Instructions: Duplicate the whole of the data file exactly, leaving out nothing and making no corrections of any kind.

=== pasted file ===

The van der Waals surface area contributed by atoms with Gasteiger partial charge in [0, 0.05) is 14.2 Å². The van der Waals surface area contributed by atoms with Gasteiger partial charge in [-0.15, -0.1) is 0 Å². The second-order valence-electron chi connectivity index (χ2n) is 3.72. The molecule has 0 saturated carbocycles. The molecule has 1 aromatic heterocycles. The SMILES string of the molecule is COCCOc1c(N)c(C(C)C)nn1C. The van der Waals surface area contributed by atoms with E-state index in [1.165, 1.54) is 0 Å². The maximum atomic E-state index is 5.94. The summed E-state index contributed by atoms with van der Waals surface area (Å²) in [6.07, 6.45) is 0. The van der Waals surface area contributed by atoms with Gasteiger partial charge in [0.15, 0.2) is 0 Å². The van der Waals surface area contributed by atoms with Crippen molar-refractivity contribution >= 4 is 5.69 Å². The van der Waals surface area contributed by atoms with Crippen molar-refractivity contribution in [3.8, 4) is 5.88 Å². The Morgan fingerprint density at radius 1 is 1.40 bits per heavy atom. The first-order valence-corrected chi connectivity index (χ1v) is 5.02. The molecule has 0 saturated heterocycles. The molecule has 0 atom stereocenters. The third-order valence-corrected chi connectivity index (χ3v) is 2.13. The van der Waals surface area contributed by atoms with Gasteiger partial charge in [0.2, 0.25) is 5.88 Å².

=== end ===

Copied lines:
The van der Waals surface area contributed by atoms with Gasteiger partial charge in [0, 0.05) is 14.2 Å². The van der Waals surface area contributed by atoms with Gasteiger partial charge in [-0.15, -0.1) is 0 Å². The second-order valence-electron chi connectivity index (χ2n) is 3.72. The molecule has 0 saturated carbocycles. The molecule has 1 aromatic heterocycles. The SMILES string of the molecule is COCCOc1c(N)c(C(C)C)nn1C. The van der Waals surface area contributed by atoms with E-state index in [1.165, 1.54) is 0 Å². The maximum atomic E-state index is 5.94. The summed E-state index contributed by atoms with van der Waals surface area (Å²) in [6.07, 6.45) is 0. The van der Waals surface area contributed by atoms with Gasteiger partial charge in [0.15, 0.2) is 0 Å². The van der Waals surface area contributed by atoms with Crippen molar-refractivity contribution >= 4 is 5.69 Å². The van der Waals surface area contributed by atoms with Crippen molar-refractivity contribution in [3.8, 4) is 5.88 Å². The Morgan fingerprint density at radius 1 is 1.40 bits per heavy atom. The first-order valence-corrected chi connectivity index (χ1v) is 5.02. The molecule has 0 saturated heterocycles. The molecule has 0 atom stereocenters. The third-order valence-corrected chi connectivity index (χ3v) is 2.13. The van der Waals surface area contributed by atoms with Gasteiger partial charge in [0.2, 0.25) is 5.88 Å².